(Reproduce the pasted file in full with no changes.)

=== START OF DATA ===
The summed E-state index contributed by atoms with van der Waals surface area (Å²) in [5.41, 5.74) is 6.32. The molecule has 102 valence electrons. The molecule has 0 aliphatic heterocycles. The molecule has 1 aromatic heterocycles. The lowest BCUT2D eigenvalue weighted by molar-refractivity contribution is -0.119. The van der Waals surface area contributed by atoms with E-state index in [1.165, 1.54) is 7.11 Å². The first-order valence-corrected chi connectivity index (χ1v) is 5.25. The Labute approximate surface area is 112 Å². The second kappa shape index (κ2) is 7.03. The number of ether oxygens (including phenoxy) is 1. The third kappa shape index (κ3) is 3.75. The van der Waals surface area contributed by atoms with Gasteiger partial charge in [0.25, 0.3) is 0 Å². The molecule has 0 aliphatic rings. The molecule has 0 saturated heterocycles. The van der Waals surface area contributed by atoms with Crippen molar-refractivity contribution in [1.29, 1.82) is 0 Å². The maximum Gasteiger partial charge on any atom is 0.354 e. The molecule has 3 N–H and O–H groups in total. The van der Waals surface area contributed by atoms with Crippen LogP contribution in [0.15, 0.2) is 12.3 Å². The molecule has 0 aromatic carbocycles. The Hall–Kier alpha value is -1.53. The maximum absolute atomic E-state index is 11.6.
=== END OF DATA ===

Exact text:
The summed E-state index contributed by atoms with van der Waals surface area (Å²) in [5.41, 5.74) is 6.32. The molecule has 102 valence electrons. The molecule has 0 aliphatic heterocycles. The molecule has 1 aromatic heterocycles. The lowest BCUT2D eigenvalue weighted by molar-refractivity contribution is -0.119. The van der Waals surface area contributed by atoms with E-state index in [1.165, 1.54) is 7.11 Å². The first-order valence-corrected chi connectivity index (χ1v) is 5.25. The Labute approximate surface area is 112 Å². The second kappa shape index (κ2) is 7.03. The number of ether oxygens (including phenoxy) is 1. The third kappa shape index (κ3) is 3.75. The van der Waals surface area contributed by atoms with Gasteiger partial charge in [0.25, 0.3) is 0 Å². The molecule has 0 aliphatic rings. The molecule has 0 saturated heterocycles. The van der Waals surface area contributed by atoms with Crippen molar-refractivity contribution in [1.29, 1.82) is 0 Å². The maximum Gasteiger partial charge on any atom is 0.354 e. The molecule has 3 N–H and O–H groups in total. The van der Waals surface area contributed by atoms with Crippen LogP contribution in [0.15, 0.2) is 12.3 Å². The molecule has 0 aromatic carbocycles. The Hall–Kier alpha value is -1.53. The maximum absolute atomic E-state index is 11.6.